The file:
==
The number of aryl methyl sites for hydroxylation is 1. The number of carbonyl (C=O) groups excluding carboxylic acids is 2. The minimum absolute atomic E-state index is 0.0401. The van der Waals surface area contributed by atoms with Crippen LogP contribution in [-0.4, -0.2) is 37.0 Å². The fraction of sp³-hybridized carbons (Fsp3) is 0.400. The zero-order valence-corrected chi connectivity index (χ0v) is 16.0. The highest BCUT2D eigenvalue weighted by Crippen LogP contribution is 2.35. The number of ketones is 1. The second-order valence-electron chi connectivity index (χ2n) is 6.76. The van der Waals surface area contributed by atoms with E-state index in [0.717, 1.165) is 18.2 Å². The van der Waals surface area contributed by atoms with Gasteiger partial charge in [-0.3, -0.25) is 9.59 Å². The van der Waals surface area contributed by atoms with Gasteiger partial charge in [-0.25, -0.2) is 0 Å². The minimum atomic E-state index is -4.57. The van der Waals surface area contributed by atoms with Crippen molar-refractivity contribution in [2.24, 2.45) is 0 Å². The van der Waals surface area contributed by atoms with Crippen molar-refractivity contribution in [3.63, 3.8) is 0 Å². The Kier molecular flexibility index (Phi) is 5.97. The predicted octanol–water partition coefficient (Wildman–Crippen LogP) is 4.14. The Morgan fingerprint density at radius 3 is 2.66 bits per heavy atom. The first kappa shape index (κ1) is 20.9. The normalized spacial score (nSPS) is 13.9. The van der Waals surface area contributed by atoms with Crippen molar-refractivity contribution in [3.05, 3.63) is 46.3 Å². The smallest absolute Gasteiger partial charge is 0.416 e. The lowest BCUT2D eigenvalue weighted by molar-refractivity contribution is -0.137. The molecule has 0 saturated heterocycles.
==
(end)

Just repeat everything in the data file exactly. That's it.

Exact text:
The number of aryl methyl sites for hydroxylation is 1. The number of carbonyl (C=O) groups excluding carboxylic acids is 2. The minimum absolute atomic E-state index is 0.0401. The van der Waals surface area contributed by atoms with Crippen LogP contribution in [-0.4, -0.2) is 37.0 Å². The fraction of sp³-hybridized carbons (Fsp3) is 0.400. The zero-order valence-corrected chi connectivity index (χ0v) is 16.0. The highest BCUT2D eigenvalue weighted by Crippen LogP contribution is 2.35. The number of ketones is 1. The second-order valence-electron chi connectivity index (χ2n) is 6.76. The van der Waals surface area contributed by atoms with E-state index in [0.717, 1.165) is 18.2 Å². The van der Waals surface area contributed by atoms with Gasteiger partial charge in [-0.3, -0.25) is 9.59 Å². The van der Waals surface area contributed by atoms with Gasteiger partial charge in [-0.25, -0.2) is 0 Å². The minimum atomic E-state index is -4.57. The van der Waals surface area contributed by atoms with Crippen molar-refractivity contribution in [2.24, 2.45) is 0 Å². The van der Waals surface area contributed by atoms with Crippen molar-refractivity contribution in [3.63, 3.8) is 0 Å². The Kier molecular flexibility index (Phi) is 5.97. The predicted octanol–water partition coefficient (Wildman–Crippen LogP) is 4.14. The Morgan fingerprint density at radius 3 is 2.66 bits per heavy atom. The first kappa shape index (κ1) is 20.9. The normalized spacial score (nSPS) is 13.9. The van der Waals surface area contributed by atoms with Crippen molar-refractivity contribution in [3.05, 3.63) is 46.3 Å². The smallest absolute Gasteiger partial charge is 0.416 e. The lowest BCUT2D eigenvalue weighted by molar-refractivity contribution is -0.137. The molecule has 0 saturated heterocycles.